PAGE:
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Substantive Consolidation and Non-consolidation Opinions
Special Counsel | Financial Restructuring
Senior Counsel | Financial Restructuring

Substantive consolidation is an equitable remedy pursuant to which a bankruptcy court disregards the separate legal existence of a debtor, and pools the assets and liabilities of the debtor with one or more of its affiliates, in order to make distributions to creditors under a plan of reorganization or liquidation.

The Bankruptcy Code does not contain specific authorization for substantive consolidation. Instead, a bankruptcy court’s authority to substantively consolidate affiliated entities is derived from its general equitable powers.

When affiliated entities are substantively consolidated, intercompany claims among those entities are eliminated, the assets of the consolidated entities are pooled, and the claims of creditors against each entity are treated as against the common pool of assets. Substantive consolidation typically benefits one entity’s creditors at the expense of another entity’s creditors because each of the entities being consolidated has a different debt-to-asset ratio.

Lenders in structured finance transactions often require their Borrowers to be Special Purpose Entities (“SPEs”) to isolate the assets that are being financed, and the cash flow from those assets, from outside factors, such as the performance of other assets or the financial condition of the SPE’s affiliates. Substantive consolidation of an SPE with one or more of its affiliates defeats the isolation of the SPE’s assets, pulling them into a common distribution pool.

How it Works

To provide comfort as to the Lender’s interest in the assets being financed, and the cash flow from those assets, the Lender in a structured finance transaction often requires a non-consolidation opinion to be delivered by the SPE’s counsel at closing.

A non-consolidation opinion states that if one or more parent entities of the SPE files for bankruptcy, the bankruptcy court would respect the separate legal existence of the SPE and would not order the substantive consolidation of the assets and liabilities of the SPE with those of one or more of its parent entities, guarantors or affiliated managers (such as an affiliated property manager).

The opinion confirms that the SPE structure required by the Lender will be respected in bankruptcy, and that the SPE’s assets will remain isolated and will not be pulled into a common distribution pool with those of the SPE’s affiliates.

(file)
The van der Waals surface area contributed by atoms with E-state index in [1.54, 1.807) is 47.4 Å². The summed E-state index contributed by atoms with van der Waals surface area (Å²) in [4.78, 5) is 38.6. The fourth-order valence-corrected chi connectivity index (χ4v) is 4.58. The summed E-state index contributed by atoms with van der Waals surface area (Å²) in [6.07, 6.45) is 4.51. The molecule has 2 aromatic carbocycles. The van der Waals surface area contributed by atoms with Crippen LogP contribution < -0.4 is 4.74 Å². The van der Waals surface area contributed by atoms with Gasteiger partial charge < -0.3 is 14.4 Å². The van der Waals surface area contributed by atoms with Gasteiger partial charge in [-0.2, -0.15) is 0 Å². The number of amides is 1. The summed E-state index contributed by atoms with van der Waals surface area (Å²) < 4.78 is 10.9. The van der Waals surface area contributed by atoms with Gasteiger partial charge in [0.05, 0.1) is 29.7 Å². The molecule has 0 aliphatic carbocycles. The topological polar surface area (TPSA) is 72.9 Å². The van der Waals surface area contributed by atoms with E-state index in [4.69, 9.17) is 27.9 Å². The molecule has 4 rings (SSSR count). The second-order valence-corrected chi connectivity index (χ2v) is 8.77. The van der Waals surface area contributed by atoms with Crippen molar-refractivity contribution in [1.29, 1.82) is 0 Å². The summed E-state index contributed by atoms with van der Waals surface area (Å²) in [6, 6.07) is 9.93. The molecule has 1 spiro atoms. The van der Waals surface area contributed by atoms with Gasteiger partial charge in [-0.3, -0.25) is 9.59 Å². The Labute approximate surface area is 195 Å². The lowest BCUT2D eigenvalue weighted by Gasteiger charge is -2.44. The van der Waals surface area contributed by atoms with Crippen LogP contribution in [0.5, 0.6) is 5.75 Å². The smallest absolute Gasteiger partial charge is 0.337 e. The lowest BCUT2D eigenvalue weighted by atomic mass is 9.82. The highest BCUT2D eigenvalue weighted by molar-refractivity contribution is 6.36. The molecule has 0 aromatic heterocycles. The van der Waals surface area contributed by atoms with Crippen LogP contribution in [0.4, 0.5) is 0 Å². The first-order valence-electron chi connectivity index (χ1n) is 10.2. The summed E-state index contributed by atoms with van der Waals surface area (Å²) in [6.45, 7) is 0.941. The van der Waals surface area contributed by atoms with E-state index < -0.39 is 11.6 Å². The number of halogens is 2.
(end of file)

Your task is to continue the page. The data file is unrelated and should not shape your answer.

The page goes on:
Because the Bankruptcy Code does not contain prescribed standards for substantive consolidation, judicially developed standards control. Bankruptcy courts have developed multiple, complicated and occasionally conflicting tests for determining whether an SPE should be substantively consolidated with one or more of its parent entities. However, four important categories of factors have emerged:

(1) Record keeping: the SPE should have separately identifiable assets and liabilities, and separate accounting records and financial statements.

(2) Operational issues: the SPE should be adequately capitalized and economically independent from its equityholders.

(3) Intercompany transactions: the SPE’s transactions with affiliates should be on arm’s length and commercially reasonable terms, and guarantees of the SPE’s obligations by affiliates and other credit support by affiliates should be limited.

(4) Benefits and harms: whether the benefits of substantive consolidation outweigh the prejudice to creditors that results from substantive consolidation.

Essentially, courts are looking to see whether the SPE’s assets and liabilities can be separated from those of its affiliates, and whether the SPE can conduct its business as a standalone entity. Courts also look to whether substantive consolidation would cause injustice to creditors who relied on the separate credit and existence of the SPE. Substantive consolidation may result where an SPE’s assets and liabilities are “hopelessly entangled” with those of its affiliates or where an SPE has to rely on its affiliates to conduct its business.

Practice Tips

The affiliates of the SPE that are included in the non-consolidation opinion are referred to as the non-consolidation opinion “pairings.”

  • The rule of thumb, and the requirement in rated deals, is to pair the SPE against any equity owner (or group of affiliated equity owners) that owns 49% or more of the equity interests in the SPE, plus any guarantor and any affiliated manager (collectively, the “Related Entities”).
  • The non-consolidation opinion will have the SPE on one “side” of the opinion, and the Related Entities on the other. Other deal-required SPEs, such as operating lessees or general partners of a limited partnership SPE, should be included on the SPE side of the non-consolidation opinion, paired against the Related Entities. No non-consolidation opinion is necessary between deal-required SPEs.
  • In real estate transactions with both a mortgage loan and a mezzanine loan, the mezzanine borrower is not a deal-required SPE for purposes of the mortgage loan because it has separate debt that needs to be isolated from the debt of the mortgage borrower. Instead, the mezzanine borrower, as an equity owner of the mortgage borrower, should be included as a Related Entity in the mortgage non-consolidation opinion.
August 30, 2021
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